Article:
Tariro Gara (not her real name), a 28-year-old woman, was diagnosed with cervical cancer in February last year at Harare Hospital after she started to bleed and release liquids from her body.
She was then referred for radiotherapy on October 25 2011 at Parirenyatwa Hospital for six weeks. Gara is about to finish her six-week radiotherapy course, but her condition is improving at a slow pace.
Haemorrhage has been reduced, but the doctor says she needs blood transfusion.
Although she was admitted in hospital on December 17, almost a week later, the transfusion had not yet been performed as the machines at the hospital had broken down.
“We paid for the blood on Thursday (December 17) and they have not given her yet. The government should at least buy some new machines to help cancer patients. The machines they are servicing were bought in 1997 and they are now old,” a relative said.
Gara is one of the women in Zimbabwe who have cancer of the cervix, a leading cause of cancer deaths and morbidity in the country.
Research has shown that cervical cancer starts in the cervix, the lower part of the uterus that opens at the top of the vagina.
Cervical cancer at its preliminary stage has no symptoms.
Symptoms that may occur include abnormal vaginal bleeding between periods, after intercourse or during menopause, continuous vaginal discharge which may be pale, watery, pink, brown, bloody and foul smelling.
Cancer of the cervix is caused by exposure to tobacco smoke through direct or indirect smoking, use of traditional herbs inserted in the vagina and poverty that limits access to information and services.
Ministry of Health and Child Welfare permanent secretary Gerald Gwinji said pap smear screening services are mainly provided by the private sector, with just a few public health institutions in the country.
Pap smear is a screening test used to check changes in the cells of a woman’s cervix.
Gwinji said the few public institutions offering the service are facing challenges resulting in them charging the cancer patients for them to continue to offer the service.
“The problem with cervix cancer is the centralisation of services and the prohibitive costs of services and lack of awareness of cancer of the cervix.
By end of January 2012 all central hospitals would be providing this service and plans to roll out visual inspection under ascetic acid,” he said.
He said in sub-Saharan Africa, 70% of cancer of the cervix are due to the human papilloma virus, which is sexually transmitted condition and human immuno virus facilitate the transmission of human papilloma virus.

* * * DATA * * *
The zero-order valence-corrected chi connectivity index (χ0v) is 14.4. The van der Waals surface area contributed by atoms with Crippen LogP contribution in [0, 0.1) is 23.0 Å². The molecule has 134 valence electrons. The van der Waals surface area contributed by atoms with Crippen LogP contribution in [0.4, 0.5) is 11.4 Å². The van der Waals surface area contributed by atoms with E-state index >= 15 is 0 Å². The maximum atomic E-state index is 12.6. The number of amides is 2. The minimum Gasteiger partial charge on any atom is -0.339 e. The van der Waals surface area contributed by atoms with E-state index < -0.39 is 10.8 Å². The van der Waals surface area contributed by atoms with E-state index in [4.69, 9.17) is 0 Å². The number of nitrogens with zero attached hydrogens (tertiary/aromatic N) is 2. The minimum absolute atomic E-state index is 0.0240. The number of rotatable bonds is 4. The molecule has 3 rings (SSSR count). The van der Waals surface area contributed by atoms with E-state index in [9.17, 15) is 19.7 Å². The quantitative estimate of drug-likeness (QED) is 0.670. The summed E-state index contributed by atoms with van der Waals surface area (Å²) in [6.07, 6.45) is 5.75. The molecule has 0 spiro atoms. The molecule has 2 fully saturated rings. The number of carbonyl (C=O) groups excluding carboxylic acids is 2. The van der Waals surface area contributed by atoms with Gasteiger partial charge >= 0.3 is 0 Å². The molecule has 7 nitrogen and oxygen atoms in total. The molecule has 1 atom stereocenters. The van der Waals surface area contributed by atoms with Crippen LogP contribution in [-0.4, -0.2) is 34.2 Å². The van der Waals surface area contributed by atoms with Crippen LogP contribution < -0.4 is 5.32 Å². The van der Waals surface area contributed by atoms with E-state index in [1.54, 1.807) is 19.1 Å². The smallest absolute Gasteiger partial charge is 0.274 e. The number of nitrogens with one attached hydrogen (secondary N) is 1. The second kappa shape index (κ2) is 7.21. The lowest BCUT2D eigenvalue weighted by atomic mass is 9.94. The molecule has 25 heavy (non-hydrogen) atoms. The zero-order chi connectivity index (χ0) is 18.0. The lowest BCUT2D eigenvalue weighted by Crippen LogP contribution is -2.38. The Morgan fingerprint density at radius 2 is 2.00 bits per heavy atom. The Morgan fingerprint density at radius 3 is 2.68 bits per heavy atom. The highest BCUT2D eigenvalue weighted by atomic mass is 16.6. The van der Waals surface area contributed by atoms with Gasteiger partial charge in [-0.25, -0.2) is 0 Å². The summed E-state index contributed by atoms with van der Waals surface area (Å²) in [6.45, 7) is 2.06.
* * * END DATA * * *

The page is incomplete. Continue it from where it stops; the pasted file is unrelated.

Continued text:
Gwinji said cancer of the cervix is one of the most prevalent cancers among women worldwide. At least 500 000 cases are diagnosed annually and at least 300 000 women die yearly. Of the total deaths, 80% are in developing countries.
“Lack of access to early detention (screening and early diagnosis) of cervical cancer services results in delayed presentation little can be done to save life,” he said.
Gwinji said cancer of the cervix is caused by unsafe sex practices. Lack of women empowerment results in women not being able to make decisions regarding their own health and lack of awareness of cancer of the cervix.
Data made available by the ministry showed cervix cancer cases have been on the increase between 2004 and 2008, with cases ranging from 468 in 2004, 890 in 2005, 626 in 2006, 636 in 2007 and 185 in 2008.
The mortality rate has been increasing from 2004 at 9% to 19% in 2007. Mortality rate is a measure of the number of deaths in a population.
A research conducted by Professor Christopher Chetsanga in 1986 revealed that out of 1 984 cancer patients surveyed, 24% suffered with cancer of the service, with 8,3% mortality.
Cancer Association of Zimbabwe knowledge officer Tafadzwa Chigariro, said the country has a high Aids prevalence rate and this might be the other reason why there is a high rate of cancer of the cervix. He said cervical cancer is a sexually-related opportunistic infection.
Chigariro said cervical cancer cases are high compared to other cancers such as breast cancer. He however could not give statistics saying the association figures were for their members only.
“The government should provide resources and equipment that can be used for chronic cases,” he said.
Women with cancer of the cervix at its preliminary stages may undergo surgery during which infected tissues may be removed. In extreme cases the cervix, uterus and other tissue around the vagina can be removed as well.